Please work with primate experts in initiating a precedent-setting step of turning OU’s baboon facility into a sanctuary.

Stop Animal Fighting Experiments at Northeastern University! 
golden hamster
For nearly two decades, experimenters from the Department of Psychology at Northeastern University in Boston have been injecting hamsters with anabolic-androgenic steroids and other aggression-promoting drugs and then forcing them to fight each other. Since 1996, the experimenters have injected hundreds of animals with steroids, cocaine, and other substances, sometimes drilling into their skulls and injecting the drugs straight into their brains.

After a hamster is drugged and becomes hyper-aggressive, experimenters put a hamster who has not been injected with drugs into the drugged hamster's cage, exploiting the animals' natural tendencies to be solitary and territorial in order to force them to be aggressive in these contrived scenarios. Experimenters watch, videotape, and even "score" the ensuing fight, rating the hamsters on how many times they bite, attack, lunge at, and trap the other animal. They then declare a "winner" and a "loser."

Like a twisted sports-style tournament, they force some of the animals to fight multiple times against different opponents as they advance with each "win." Other animals are killed and then have their brains dissected. For these macabre animal-fighting experiments, the team received more than $306,000 in taxpayer money from the National Institutes of Health in 2015 alone, and more than $3 million since 1996.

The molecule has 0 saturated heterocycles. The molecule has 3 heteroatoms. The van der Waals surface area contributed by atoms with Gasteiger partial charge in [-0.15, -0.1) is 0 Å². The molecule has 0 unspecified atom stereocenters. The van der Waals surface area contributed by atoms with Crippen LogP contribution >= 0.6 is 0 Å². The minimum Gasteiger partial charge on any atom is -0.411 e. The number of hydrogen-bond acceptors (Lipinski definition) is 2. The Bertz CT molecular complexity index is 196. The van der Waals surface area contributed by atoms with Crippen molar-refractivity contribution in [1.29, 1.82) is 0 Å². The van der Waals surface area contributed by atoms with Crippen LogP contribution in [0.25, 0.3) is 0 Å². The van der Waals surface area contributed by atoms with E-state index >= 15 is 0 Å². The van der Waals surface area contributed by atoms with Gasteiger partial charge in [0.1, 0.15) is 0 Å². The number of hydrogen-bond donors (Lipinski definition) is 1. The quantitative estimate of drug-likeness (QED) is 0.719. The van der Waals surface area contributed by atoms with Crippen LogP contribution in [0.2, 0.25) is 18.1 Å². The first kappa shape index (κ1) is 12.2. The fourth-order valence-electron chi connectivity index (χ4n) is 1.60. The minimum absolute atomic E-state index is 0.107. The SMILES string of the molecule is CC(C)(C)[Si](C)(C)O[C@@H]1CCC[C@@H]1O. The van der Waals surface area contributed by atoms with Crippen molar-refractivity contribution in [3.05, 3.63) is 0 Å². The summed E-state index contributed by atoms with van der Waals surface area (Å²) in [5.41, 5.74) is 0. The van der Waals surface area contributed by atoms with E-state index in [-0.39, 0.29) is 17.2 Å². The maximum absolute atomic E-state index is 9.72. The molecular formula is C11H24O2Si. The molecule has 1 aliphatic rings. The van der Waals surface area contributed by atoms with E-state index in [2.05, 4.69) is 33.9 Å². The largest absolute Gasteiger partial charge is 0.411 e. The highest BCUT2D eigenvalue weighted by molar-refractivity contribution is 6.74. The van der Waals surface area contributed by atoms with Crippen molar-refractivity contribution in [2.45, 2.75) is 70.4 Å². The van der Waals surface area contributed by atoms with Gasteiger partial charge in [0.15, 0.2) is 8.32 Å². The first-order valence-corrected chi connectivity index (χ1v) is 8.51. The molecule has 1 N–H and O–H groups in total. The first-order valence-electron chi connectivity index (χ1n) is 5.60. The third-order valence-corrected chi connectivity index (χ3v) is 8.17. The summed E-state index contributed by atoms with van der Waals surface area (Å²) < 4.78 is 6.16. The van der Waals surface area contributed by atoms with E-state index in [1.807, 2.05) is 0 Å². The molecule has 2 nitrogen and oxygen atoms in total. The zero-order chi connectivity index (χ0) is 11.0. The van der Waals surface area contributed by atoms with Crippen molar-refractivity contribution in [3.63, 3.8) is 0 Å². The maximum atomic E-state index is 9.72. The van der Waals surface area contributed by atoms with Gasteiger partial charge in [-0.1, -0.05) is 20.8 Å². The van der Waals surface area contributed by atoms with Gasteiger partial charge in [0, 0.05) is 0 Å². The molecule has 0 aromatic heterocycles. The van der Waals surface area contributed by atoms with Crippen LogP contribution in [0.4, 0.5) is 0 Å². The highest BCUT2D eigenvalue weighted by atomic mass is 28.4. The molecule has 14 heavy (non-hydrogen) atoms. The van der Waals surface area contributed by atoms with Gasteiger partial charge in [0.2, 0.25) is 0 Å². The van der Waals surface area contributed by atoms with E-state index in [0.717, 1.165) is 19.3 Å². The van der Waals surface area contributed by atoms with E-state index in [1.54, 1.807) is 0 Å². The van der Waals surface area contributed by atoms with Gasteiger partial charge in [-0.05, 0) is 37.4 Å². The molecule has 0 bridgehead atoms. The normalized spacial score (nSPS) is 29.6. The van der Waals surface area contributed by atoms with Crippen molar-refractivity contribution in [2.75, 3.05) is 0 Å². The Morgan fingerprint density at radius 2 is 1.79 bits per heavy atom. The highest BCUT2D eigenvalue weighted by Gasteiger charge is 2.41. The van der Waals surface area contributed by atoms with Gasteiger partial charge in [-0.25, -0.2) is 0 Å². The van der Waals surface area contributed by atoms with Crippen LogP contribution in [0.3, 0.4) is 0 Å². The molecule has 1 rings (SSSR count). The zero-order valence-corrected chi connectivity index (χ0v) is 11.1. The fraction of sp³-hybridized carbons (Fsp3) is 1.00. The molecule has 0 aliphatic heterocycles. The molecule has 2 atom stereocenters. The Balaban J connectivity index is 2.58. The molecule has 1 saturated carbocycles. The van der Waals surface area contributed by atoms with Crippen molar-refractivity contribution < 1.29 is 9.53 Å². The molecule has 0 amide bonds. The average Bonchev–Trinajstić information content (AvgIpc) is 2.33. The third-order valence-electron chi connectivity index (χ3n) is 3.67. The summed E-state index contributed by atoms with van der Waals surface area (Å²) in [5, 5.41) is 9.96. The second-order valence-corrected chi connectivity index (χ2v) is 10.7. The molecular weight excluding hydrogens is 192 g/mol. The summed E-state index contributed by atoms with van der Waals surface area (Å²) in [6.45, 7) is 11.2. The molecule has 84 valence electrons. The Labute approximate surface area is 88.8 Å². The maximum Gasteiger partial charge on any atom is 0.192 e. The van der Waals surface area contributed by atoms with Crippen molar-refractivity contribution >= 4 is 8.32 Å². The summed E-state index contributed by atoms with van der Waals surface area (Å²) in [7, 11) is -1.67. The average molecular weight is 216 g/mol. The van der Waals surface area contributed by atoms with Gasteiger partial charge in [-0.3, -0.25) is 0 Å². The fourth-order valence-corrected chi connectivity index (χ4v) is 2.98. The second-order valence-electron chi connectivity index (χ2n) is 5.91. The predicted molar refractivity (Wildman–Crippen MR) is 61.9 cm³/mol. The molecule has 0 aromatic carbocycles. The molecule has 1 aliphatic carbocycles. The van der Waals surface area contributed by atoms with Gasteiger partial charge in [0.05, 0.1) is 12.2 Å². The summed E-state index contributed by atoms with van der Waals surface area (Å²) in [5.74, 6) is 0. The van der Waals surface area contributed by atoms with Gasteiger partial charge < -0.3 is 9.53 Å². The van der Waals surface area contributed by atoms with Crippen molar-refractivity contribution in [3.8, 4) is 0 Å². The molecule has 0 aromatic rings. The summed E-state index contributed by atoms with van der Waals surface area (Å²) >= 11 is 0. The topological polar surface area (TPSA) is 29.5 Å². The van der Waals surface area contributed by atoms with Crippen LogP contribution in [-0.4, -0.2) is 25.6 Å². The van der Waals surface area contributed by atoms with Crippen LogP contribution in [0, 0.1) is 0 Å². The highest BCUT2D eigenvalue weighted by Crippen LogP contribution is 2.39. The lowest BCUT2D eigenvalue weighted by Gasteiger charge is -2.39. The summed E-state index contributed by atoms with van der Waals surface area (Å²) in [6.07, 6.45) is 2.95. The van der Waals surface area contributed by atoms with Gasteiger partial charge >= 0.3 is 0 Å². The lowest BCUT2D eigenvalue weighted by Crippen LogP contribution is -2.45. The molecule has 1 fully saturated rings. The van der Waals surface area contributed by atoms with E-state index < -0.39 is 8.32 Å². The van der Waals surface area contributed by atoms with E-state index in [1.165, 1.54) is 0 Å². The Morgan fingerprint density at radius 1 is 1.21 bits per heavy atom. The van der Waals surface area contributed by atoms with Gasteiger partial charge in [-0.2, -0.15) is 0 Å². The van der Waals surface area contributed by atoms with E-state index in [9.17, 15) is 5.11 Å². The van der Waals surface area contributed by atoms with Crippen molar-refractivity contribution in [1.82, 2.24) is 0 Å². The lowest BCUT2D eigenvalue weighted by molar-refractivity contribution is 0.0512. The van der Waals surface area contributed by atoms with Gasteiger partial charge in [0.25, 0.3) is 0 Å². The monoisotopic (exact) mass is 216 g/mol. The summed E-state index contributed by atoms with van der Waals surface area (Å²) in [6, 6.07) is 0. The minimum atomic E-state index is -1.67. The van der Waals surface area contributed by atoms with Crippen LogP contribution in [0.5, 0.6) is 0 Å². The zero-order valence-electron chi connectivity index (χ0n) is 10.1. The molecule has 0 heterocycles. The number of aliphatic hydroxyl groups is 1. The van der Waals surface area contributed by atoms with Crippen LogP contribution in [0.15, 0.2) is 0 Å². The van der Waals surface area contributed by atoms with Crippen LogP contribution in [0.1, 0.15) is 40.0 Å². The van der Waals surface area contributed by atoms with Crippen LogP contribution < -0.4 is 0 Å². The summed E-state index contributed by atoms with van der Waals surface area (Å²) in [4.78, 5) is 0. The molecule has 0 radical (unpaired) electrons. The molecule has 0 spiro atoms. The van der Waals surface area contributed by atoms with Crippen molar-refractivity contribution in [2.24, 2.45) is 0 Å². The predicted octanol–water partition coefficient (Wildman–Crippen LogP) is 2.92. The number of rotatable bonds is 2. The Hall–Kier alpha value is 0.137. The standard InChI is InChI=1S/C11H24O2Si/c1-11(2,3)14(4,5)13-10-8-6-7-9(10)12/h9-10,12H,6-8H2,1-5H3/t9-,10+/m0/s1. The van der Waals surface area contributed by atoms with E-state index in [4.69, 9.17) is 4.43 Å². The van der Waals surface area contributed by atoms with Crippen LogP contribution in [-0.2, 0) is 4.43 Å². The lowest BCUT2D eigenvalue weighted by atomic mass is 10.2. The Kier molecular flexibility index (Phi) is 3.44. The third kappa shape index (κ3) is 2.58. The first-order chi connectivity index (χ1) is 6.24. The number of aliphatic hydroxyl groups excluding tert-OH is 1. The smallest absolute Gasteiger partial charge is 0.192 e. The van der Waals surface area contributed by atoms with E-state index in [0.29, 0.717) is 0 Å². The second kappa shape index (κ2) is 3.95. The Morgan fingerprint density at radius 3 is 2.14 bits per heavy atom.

These violent experiments are not only cruel but appear to violate Massachusetts state laws against cruelty to animals and animal fighting. PETA is calling on the Massachusetts attorney general to end these experiments and if appropriate press charges against those responsible

DWA: PLEASE release this beautiful and amazing animal to a sanctuary - I have one willing to take him.

South Korea Passes Bill to Phase Out Animal Testing!

In Defense of Animals
Earlier this month, the Korea National Assembly passed a bill to phase out animal testing for cosmetics by 2018! It is a wonderful step forward as South Korea now joins countries such as India, Israel and Brazil which have all taken steps to end cruel and unnecessary animal testing.

This initial step taken by South Korea focuses on finished products and ingredients, but unfortunately still allows for tests on imports. While continued progress needs to happen, we are hopeful that this is the first step to a complete ban. The European Union’s complete ban in 2013 began in just the same way, back in 2004.

Animals such as dogs, cats, rabbits, rats and mice endure extreme suffering throughout the world, all for the sake of cosmetics. Millions of animals experience severe torture such as being force-fed ingredients to determine toxicity and carcinogenicity and have chemicals repeatedly rubbed into their shaved skin or ears before being killed. Such experiments are not only cruel, but are completely unnecessary as they are often unreliable and humane alternatives already exist.

Click here to read more and take action.

R.J. Reynolds and Philip Morris Still Testing Tobacco on Animals.
rabbit smoking
Their skin peeling off …
Their hair falling out …
Their eyes oozing …
Smoke pumped directly into their noses for hours a day …